Because his works were widely distributed, Petrarch was admired for his talents as a lyric poet and famous for his passion for the unknown Laura. He received simultaneous invitations to be named poet laureate in Rome and Paris in 1340 and ultimately accepted the position in Rome. On Easter Sunday a year later, in an elaborate coronation ceremony held in the Palace of the Senate on the Capitoline Hill, Petrarch was named the poet laureate of Rome. In the classical tradition, Petrarch was crowned with laurel leaves. It is believed that no ceremony of such magnitude had taken place for over a thousand years.

Focused on Seniles at End of Life. After years of traveling and writing, Petrarch went to Padua, in June 1361 to avoid the Milan outbreak of the Black Plague— a deadly pandemic of the bacterium commonly known as the bubonic plague—that had taken the lives of Petrarch’s sons, the woman believed to have been his beloved Laura, and several of his friends, including Cardinal Colonna. In Padua he began a new collection, Seniles.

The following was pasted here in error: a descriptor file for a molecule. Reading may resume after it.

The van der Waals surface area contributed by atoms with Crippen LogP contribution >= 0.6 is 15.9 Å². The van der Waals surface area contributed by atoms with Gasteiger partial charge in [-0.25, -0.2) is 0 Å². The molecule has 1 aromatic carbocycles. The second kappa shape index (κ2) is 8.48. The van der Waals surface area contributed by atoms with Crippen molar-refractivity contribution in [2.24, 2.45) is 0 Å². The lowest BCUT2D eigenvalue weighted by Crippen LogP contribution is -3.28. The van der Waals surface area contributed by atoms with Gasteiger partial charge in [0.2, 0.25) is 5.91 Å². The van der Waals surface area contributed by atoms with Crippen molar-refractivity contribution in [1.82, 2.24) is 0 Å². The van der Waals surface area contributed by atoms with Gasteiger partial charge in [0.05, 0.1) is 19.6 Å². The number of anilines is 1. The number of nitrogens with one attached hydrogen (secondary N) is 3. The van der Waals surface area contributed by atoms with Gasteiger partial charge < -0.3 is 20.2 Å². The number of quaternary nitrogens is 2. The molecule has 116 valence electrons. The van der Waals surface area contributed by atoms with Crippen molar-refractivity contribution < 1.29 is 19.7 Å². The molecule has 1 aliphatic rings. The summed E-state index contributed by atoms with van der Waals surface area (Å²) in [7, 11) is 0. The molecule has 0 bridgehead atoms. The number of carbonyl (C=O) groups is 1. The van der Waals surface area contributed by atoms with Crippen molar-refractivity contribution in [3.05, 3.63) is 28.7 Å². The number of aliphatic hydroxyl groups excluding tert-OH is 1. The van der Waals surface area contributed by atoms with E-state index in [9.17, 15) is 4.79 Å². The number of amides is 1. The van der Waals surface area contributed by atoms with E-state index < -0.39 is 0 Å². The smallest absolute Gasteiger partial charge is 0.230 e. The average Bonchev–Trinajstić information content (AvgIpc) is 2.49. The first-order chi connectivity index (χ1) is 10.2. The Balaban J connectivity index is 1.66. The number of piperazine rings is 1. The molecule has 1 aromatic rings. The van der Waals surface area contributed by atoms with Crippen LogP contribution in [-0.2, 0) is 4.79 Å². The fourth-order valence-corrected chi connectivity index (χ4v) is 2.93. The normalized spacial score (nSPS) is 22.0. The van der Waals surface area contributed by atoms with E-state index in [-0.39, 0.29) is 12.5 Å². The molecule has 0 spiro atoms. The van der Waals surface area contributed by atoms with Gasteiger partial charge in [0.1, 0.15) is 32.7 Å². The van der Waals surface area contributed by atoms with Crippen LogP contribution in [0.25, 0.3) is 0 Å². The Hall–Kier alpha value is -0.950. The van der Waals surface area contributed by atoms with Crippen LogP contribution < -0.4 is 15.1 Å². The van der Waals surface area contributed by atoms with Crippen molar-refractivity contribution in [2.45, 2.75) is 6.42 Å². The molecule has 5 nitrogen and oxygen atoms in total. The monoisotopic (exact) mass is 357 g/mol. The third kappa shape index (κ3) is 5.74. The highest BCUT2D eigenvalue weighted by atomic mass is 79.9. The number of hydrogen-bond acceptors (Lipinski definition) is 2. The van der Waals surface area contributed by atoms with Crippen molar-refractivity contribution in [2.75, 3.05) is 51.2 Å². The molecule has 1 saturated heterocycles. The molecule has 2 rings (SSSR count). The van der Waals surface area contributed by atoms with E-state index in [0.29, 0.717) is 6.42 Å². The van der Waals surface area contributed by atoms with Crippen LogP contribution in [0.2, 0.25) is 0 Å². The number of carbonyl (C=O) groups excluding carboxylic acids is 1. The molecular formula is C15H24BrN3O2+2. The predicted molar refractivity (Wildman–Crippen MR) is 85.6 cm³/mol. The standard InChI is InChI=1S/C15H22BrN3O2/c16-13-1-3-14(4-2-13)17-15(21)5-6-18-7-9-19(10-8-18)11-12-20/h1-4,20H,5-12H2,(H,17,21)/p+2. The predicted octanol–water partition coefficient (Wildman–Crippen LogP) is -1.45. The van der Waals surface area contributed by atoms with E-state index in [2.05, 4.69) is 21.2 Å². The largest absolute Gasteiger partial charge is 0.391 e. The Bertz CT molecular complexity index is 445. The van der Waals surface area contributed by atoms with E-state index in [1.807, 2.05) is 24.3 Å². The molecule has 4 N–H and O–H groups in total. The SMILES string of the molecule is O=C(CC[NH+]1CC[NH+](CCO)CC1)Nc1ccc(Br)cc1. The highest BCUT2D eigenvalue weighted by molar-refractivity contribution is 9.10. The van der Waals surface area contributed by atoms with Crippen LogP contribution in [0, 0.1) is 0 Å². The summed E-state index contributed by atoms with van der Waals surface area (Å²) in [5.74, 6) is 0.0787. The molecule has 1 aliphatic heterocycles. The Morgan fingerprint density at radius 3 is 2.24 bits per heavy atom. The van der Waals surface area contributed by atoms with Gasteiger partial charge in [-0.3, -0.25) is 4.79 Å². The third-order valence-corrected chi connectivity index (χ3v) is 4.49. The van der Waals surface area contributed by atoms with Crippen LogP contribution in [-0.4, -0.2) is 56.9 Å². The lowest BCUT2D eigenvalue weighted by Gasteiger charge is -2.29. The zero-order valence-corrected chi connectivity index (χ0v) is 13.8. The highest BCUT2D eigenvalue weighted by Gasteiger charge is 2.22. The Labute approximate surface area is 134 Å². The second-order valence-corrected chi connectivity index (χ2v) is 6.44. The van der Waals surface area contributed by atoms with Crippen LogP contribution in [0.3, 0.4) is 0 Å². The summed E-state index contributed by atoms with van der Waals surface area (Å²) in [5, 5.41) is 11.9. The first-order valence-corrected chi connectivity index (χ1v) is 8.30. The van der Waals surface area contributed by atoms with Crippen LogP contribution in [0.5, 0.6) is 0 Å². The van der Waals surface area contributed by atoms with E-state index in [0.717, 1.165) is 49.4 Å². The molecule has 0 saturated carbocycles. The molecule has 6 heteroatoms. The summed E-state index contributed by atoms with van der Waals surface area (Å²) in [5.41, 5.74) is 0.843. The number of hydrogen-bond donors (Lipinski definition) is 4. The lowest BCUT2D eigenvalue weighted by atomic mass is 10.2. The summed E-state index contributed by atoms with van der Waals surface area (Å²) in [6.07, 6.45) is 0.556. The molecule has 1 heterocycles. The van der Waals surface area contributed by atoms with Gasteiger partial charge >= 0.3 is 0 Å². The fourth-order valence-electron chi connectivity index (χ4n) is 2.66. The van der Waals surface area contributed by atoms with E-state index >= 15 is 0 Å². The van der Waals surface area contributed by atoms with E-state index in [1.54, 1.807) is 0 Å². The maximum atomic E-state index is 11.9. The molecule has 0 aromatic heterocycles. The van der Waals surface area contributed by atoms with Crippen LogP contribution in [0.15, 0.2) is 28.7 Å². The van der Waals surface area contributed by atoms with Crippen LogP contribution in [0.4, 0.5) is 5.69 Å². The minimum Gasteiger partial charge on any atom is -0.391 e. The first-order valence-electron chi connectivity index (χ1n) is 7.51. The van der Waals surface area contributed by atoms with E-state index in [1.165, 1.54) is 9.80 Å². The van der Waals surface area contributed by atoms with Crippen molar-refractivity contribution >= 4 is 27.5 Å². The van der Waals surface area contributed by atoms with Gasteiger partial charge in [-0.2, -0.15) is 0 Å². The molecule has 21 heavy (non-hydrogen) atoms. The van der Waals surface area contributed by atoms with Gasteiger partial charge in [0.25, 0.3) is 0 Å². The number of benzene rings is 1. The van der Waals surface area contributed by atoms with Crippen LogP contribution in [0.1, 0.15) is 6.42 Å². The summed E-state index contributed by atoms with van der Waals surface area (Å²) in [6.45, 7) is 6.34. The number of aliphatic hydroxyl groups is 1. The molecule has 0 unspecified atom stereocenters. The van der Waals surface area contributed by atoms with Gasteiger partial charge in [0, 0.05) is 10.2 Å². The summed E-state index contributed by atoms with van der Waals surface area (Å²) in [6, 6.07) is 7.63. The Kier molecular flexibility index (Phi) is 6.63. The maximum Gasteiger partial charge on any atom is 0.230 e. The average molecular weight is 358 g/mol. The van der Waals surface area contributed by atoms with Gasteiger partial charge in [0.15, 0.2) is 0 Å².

In the fall of 1362, Petrarch moved to Venice, where he received a house in exchange for the bequest of his library to the city, residing there until Francesco da Carrara, his patron in Padua, gave him some land in Arqua, near Padua. In 1370, Petrarch retired to a house he had built there and studied, worked on Triumphs and Canzoniere, and received friends and family. At the time of his death in July 1374, Petrarch was working on a biographical letter intended to end the Seniles.



Petrarch's famous contemporaries include:

Giovanni Boccaccio (1313-1375): Italian author. A contemporary of Petrarch, Boccaccio is the author of The Decameron (c. 1353), a collection of tales told by seven ladies and three men who are fleeing Florence to escape the plague.

John of Gaunt (1340-1399): English royalty. The father of King Henry IV, Gaunt was a prominent political figure during the reign of King Richard II, as well as Geoffrey Chaucer's patron.

Inca Roca (birth and death dates unknown): Inca ruler. Roca ruled from around 1350 to 1380, and organized schools for boys of the imperial class.

Kazimierz III Wielki, Kazimierz the Great (1309-1370): Polish king. The last king of Poland of the Piast dynasty, Kazimierz the Great helped create a strong, stable nation by establishing peace with the Czechs in 1334.

Andrew of Wyntoun (c. 1350-c. 1425): Scottish poet. Wyntoun wrote The Orgynale Cronykil (c. 1420), a history of the world from creation to the accession of James I.